Considerations When Requesting a Court Ordered Medical Exam
In personal injury cases there is usually a need to rely on evidence from a doctor or other health practitioner to determine the extent of injuries. However, for any number of reasons the injured party might not be eager to undergo a medical examination. Where a medical examination (which can be physical or mental) has been refused, there are steps that lawyers can take to get a court order requiring a medical examination be completed by the injured party. The penalty for non-compliance is serious, and if the injured person is a plaintiff, can include the dismissal of their case.
Daggitt v Campbell, decided in April, 2016 by the Ontario Superior Court addresses court ordered medical exams. The case deals with an unfortunately common situation. The plaintiff was injured in a car accident, and their injuries lead to a decline in mental health. Before the hearing the plaintiff had already agreed to several medical exams, and completed a treatment program for both chronic pain and mental health. After treatment the plaintiff was examined by a physiatrist and an orthopaedic surgeon and no further treatment was recommended. The defendant wanted another medical exam, this time to be performed by a psychiatrist. The court did not grant the defendant’s request.
The decision is highlights some of the issues faced in the courtroom when asking for a court ordered medical exam. In order for a judge to require a medical examination they will want to be sure that it is legitimately necessary and that without it the trial process will be unfair. In determining whether to require a medical examination, a judge will assess a complex set of factors. Some of these factors are: the risk of delaying the trial, giving both sides an opportunity to present evidence on an issue, and expense. Where there were prior medical examinations, the judge will also want to hear from a health practitioner about why a subsequent examination is necessary. If a lawyer does not convincingly address those factors, then, a judge will be resistant to finding in their favour. In this case, the defendant simply did not provide enough evidence about why the further medical exam was necessary.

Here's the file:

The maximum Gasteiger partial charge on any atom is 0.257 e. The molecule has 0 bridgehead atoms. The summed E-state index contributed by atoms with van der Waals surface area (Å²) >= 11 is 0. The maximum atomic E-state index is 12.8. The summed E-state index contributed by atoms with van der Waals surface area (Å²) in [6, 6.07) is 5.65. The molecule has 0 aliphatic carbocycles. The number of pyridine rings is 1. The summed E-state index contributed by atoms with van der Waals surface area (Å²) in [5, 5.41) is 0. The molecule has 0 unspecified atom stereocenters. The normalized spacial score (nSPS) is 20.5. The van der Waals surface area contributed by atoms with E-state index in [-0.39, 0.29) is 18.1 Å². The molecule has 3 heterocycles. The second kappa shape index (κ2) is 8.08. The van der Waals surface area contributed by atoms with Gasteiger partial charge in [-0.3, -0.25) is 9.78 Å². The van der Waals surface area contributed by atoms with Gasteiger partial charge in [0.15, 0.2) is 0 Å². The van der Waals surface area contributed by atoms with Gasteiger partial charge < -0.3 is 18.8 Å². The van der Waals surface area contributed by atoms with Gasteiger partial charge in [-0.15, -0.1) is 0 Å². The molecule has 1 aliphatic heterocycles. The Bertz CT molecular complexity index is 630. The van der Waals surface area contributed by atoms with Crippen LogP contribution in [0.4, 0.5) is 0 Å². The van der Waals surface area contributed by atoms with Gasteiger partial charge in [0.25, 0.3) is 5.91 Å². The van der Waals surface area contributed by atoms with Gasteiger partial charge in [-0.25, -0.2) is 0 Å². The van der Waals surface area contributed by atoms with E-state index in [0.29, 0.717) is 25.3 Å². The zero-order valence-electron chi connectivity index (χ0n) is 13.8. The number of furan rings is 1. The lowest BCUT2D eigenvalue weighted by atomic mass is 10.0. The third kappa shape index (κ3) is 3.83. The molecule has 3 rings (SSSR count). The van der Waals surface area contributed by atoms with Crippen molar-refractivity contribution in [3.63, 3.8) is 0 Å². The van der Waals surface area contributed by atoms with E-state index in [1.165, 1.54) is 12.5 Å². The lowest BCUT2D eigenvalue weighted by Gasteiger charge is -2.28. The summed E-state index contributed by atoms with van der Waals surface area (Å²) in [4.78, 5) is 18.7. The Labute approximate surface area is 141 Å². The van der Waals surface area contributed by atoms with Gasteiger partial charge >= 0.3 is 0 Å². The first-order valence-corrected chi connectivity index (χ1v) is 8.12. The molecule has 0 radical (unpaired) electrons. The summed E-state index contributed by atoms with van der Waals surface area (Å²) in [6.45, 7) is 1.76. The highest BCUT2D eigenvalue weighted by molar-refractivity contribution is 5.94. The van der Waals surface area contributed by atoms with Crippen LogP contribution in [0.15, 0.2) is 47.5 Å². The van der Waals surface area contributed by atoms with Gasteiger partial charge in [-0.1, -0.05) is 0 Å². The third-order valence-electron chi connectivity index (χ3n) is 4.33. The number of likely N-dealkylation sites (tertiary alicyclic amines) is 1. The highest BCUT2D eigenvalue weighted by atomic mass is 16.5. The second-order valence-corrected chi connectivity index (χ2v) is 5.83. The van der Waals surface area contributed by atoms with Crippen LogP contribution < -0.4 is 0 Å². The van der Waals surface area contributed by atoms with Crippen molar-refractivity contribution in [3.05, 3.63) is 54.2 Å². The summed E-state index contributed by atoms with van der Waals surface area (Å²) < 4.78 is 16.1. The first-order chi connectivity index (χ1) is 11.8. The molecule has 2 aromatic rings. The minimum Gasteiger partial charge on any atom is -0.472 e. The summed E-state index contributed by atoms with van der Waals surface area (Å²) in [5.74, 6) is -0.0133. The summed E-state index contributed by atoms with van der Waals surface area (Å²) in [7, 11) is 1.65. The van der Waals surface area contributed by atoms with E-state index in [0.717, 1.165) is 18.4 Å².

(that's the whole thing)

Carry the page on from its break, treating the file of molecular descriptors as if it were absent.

The decision also serves as a reminder that it is important to pick the right expert. Not all experts will bring the same credibility to the courtroom. Some develop a reputation for favouring their own client, instead of being fair, objective and nonpartisan. This type of biased expert is sometimes referred to as a “hired gun”. If the judge perceives that a party wants to use a “hired gun” to do a medical exam, they may not allow the medical examination to be conducted by that expert.